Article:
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Many believe that their identities will be kept confidential when they post "anonymous" comments online. But, that isn't always the case, as former Teaneck, New Jersey, Councilmember Michael Gallucci, can attest.

Apparently, Mr. Gallucci's identity was disclosed by NJ.com, an internet service provider (ISP) that hosts a "current events, activities and news" website.

Like other ISPs, NJ.com's account registration process and user agreement provided that Gallucci's identity would not be revealed to third parties unless the ISP was "legally required" to do so within the context of a police investigation or legal proceeding.

In this particular instance, Gallucci posted a series of anonymous postings that were critical of the Teaneck Fire Department  and one of its firefighters. When that individual later served a subpoena on NJ.com, Gallucci's identity was disclosed without any advance notice or opportunity for Gallucci to challenge the subpoena or the ISP's decision.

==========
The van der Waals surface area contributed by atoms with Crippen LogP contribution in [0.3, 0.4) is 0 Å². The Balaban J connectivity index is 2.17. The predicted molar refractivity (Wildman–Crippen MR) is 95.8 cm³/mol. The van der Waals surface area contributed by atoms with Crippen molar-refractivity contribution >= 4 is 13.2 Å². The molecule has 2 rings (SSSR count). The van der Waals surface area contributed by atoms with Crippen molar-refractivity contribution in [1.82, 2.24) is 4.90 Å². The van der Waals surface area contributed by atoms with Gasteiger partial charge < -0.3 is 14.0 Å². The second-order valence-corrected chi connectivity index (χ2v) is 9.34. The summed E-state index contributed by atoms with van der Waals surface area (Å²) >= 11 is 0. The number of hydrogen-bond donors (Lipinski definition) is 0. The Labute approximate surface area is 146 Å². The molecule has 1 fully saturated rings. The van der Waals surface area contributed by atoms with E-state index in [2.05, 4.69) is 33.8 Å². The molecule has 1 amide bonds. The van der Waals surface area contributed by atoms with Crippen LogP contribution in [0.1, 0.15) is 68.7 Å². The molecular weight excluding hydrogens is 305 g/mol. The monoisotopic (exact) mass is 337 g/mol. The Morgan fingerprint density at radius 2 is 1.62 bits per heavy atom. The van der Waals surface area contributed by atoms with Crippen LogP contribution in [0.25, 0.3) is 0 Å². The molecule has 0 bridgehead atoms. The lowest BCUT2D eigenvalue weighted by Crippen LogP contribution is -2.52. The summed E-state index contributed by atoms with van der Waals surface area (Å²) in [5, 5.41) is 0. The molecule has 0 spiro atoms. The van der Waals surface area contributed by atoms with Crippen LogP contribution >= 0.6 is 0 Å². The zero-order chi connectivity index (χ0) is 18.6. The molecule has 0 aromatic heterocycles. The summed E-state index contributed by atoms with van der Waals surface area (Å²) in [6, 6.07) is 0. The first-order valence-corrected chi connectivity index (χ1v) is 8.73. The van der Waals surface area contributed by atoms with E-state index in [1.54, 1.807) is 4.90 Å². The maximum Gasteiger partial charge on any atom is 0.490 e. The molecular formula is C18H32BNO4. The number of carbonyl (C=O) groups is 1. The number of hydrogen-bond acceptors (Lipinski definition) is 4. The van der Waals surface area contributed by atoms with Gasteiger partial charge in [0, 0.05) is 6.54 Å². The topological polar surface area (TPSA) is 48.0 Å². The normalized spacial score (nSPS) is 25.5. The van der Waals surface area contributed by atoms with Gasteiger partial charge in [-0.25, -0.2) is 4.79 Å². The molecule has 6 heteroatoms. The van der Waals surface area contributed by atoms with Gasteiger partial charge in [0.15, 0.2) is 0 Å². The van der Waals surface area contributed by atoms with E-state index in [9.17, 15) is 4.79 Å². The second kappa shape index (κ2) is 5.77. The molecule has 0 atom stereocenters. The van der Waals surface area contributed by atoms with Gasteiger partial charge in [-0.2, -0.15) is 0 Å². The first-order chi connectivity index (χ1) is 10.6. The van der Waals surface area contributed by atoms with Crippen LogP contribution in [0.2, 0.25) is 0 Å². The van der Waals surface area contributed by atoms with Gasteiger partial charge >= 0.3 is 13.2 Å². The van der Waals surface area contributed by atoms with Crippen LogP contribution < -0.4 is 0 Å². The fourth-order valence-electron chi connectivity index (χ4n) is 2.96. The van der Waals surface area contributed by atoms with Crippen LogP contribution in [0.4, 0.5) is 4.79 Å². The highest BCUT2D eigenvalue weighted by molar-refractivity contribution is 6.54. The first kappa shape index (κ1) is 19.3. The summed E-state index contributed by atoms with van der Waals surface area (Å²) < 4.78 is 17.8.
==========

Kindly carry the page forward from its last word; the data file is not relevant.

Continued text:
Upon learning of his anonymous posts, City officials (such as the Mayor of Teaneck), a local newspaper, and union officials called for Gallucci to resign and, on January 10, 2006, he acquiesced.

In a lawsuit filed last month in the Superior Court of New Jersey, Mr. Gallucci asserts that he suffered "financial and emotional damage" as a result of the ISP's disclosure of his identity.

His complaint asserts a number of different legal theories, including "breach of contract" (a violation of the ISP's "user agreement and privacy policy"), and "breach of fiduciary duty" (disclosing confidential information which the ISP had warranted would not be revealed), thus violating a "trust and confidence" which Gallucci had placed in the ISP.

In an e-mail circulated earlier today, Jennifer Soble, one of Gallucci's attorneys commented as follows:

When a newspaper is asked or even subpoenaed to identify a source of one of its news stories, any paper worth its salt would fight the subpoena before revealing that information. When a newspaper invites citizens to comment on its Web site, it owes those citizens the same protections against unreasonable intrusions into their privacy.

That seems pretty fundamental, wouldn't you agree? 

Here's hoping NJ.com gets slammed for failing to take all reasonable and appropriate precautions to safeguard the identity of its users.

For a copy of the complaint, please use the following link: Gallucci v. New Jersy On-Line, LLC